Review: Henegar’s ‘God of Carnage’

L – R: Aaron Karnes, Holly McFarland, Mark Blackledge and Lauren Maleski in the Henegar’s production of “God of Carnage.” Photo by Dana Niemeier.


A thin veneer of civility is all that separates two couples from their true blood thirsty selves in the Henegar Center’s emotional thrill ride production of “God of Carnage.”

Written by acclaimed French playwright Yasmina Reza, “God of Carnage” pits together two couples who meet in the artful, serene surrounds of an apartment in Brooklyn’s tony Cobble Hill neighborhood. Alan and Annette’s son has struck Michael an Veronica’s son, resulting in injury requiring dental surgery. As Ms. Reza did in her prize winning earlier play, “Art,” she shows how mannered courtesy can quickly slip and how the turn of a word can set off emotional fireworks. She won best play Tony Awards for both.

The Henegar’s cast bring to stage an exhilarating ride, filled with laughter and precise discomfort, as they lay bare their talons to rip into each other.

Holly McFarland is exquisitely on target as Veronica, the art lover control freak who strives to keep rare art books aligned properly on her coffee table and put her own precise spin on her mother-in-law’s recipe for Clafoutie (a baked dessert). Be sure to slice the pears thicker, she advises without being asked, because they cook fast than the apples.

As Michael, Aaron Karnes, a welcomed new face in Brevard’s theater scene, easily whips up his blue-collar character’s discomfort in being in such forced politeness. You can feel Michael’s immense relief taking off his argyle sweater and his sudden comfort when he discusses how toilets work.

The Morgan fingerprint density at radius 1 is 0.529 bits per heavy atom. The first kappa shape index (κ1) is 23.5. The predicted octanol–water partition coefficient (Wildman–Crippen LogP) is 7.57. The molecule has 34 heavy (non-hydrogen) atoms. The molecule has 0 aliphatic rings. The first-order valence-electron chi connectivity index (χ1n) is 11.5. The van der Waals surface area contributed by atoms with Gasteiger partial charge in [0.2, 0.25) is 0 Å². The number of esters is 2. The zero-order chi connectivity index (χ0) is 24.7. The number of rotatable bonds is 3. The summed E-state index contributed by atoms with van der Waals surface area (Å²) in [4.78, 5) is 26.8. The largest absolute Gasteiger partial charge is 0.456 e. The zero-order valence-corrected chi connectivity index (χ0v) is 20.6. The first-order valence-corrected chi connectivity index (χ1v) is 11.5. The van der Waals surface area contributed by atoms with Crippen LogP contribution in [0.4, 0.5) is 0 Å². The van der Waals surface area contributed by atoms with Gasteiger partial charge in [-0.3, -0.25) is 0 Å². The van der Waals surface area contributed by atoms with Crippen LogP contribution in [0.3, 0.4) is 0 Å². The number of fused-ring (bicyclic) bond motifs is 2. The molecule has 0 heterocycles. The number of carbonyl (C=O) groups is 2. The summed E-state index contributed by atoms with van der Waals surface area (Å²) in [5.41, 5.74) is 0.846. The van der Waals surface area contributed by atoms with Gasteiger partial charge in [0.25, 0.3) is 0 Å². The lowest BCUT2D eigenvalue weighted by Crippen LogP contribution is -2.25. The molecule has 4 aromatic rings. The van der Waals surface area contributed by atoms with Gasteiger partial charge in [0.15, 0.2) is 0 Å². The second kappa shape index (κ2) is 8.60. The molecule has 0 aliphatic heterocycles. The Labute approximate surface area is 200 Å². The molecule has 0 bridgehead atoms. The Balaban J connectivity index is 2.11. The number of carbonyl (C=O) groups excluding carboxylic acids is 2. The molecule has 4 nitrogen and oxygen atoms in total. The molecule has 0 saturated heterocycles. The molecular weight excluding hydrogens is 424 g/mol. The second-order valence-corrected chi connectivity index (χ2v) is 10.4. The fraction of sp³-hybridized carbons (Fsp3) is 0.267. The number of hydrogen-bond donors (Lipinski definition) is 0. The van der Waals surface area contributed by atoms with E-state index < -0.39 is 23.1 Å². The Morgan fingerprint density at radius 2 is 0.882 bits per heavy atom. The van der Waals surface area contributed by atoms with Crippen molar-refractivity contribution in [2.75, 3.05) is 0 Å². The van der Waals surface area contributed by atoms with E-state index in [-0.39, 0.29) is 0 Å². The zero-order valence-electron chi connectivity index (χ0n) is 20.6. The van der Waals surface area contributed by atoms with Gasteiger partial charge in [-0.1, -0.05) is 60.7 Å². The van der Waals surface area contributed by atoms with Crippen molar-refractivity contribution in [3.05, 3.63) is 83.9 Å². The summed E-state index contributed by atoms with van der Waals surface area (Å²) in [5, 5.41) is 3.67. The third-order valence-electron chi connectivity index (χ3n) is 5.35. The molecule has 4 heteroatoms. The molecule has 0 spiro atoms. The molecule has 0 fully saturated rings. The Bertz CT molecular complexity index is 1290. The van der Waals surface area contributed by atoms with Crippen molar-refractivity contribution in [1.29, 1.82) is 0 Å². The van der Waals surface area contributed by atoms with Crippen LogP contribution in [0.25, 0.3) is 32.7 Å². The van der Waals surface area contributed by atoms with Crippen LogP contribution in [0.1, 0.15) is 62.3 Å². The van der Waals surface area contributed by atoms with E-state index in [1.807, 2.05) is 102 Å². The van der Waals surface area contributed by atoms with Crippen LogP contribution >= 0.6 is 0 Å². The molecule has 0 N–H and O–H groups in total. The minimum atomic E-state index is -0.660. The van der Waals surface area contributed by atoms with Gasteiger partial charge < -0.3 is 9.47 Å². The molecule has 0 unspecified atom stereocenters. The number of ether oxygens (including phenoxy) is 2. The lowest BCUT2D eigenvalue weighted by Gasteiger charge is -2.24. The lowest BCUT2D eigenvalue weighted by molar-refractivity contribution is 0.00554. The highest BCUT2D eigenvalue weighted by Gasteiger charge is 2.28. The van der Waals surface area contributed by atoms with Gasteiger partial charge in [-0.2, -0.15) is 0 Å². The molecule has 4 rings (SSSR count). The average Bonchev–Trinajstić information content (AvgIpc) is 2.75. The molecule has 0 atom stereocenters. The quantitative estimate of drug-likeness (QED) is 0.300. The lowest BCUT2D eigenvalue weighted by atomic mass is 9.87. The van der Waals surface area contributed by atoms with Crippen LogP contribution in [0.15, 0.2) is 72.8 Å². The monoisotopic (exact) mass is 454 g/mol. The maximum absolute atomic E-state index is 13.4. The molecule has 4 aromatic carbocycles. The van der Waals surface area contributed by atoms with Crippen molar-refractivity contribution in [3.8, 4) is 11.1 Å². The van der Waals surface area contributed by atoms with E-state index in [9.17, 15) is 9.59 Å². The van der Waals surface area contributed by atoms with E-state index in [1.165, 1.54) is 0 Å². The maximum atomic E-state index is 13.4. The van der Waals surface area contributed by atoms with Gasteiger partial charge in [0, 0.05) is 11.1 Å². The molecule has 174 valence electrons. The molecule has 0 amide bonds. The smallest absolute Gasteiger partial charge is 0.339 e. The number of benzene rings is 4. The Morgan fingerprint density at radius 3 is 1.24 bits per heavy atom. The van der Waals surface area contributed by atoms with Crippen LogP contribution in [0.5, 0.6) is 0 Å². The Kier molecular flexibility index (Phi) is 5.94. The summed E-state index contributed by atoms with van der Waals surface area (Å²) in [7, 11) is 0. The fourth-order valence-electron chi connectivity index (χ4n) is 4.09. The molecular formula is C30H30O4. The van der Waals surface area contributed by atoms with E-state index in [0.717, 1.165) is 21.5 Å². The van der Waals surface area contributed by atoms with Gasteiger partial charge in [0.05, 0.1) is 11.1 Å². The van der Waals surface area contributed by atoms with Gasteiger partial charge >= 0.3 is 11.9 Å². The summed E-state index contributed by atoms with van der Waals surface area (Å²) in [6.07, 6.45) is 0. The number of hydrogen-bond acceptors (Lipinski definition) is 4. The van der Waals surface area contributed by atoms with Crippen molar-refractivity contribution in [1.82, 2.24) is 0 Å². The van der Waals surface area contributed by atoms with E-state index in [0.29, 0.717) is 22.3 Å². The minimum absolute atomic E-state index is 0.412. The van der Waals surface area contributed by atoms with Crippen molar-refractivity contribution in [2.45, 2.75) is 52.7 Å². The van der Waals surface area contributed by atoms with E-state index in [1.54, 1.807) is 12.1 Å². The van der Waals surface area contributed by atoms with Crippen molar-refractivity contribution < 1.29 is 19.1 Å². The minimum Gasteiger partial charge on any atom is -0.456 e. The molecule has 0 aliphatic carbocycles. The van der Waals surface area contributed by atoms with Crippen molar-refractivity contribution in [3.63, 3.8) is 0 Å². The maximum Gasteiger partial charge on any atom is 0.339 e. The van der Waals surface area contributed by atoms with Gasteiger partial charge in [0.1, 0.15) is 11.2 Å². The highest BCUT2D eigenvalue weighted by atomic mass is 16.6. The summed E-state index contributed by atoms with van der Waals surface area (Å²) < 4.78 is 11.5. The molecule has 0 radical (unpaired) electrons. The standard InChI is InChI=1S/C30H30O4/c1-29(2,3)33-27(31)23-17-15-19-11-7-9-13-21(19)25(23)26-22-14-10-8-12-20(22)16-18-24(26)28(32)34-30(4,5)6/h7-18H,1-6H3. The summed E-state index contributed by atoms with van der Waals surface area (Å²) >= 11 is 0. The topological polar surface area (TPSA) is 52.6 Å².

L - R: Lauren Maleski and Aaron Karnes in the Henegar's production of "God of Carnage." Photo by Dana Niemeier

L – R: Lauren Maleski and Aaron Karnes in the Henegar’s production of “God of Carnage.” Photo by Dana Niemeier

As Annette, Lauren Maleski (another face still with dewy freshness) has the bulk of the big stuff, but we’re not telling what. Just leave it that it borders on slapstick, and that’s okay because much of life borders on slapstick as well. She’s especially funny in her drunken accusation that Michael has killed a hamster named Mr. Cuddlepants.

Mark Blackledge keeps showing an impressive range on stage. Here, he brings considerable believability to Alan, an egotistical pharmaceutical company lawyer who is continually interrupted by business calls on his cell phone.

Although the meeting begins politely enough, accusations escalate, emotions ratchet up, and the foursome grow quickly fearsome. Invectives fly between couples then between husbands and wives. Making it especially entertaining is how real the characters seem and how easily you can identify with them. These are all people we know, people we interact with daily. And when the gloves come off, it’s a great catharsis.

The production is set in on a thrust stage (audience sits on three sides of the stage), in the intimate Upstairs at the Henegar’s venue, making the impact even more intense. Very nice visuals by scenic designer Brighid Reppert, costume designer Andrew Cline and lighting designer Joshua Huss, all of whom use touches of blood-red in their work.

This excellent dark comedy has taken a long time to appear in Brevard. Tickets are selling briskly. Opening night only had two unsold seats. Don’t hesitate. “God of Carnage” is a tasty bit of theater you won’t want to miss.

SIDE O’ GRITS: “God of Carnage” runs through March 1 at the Upstairs @ the Henegar, 625 E. New Haven Ave., Melbourne. It performs 8 p.m. Fridays and Saturdays and 2 p.m. Sundays. Tickets are $16 to $26. Call 321-723-8698 or visit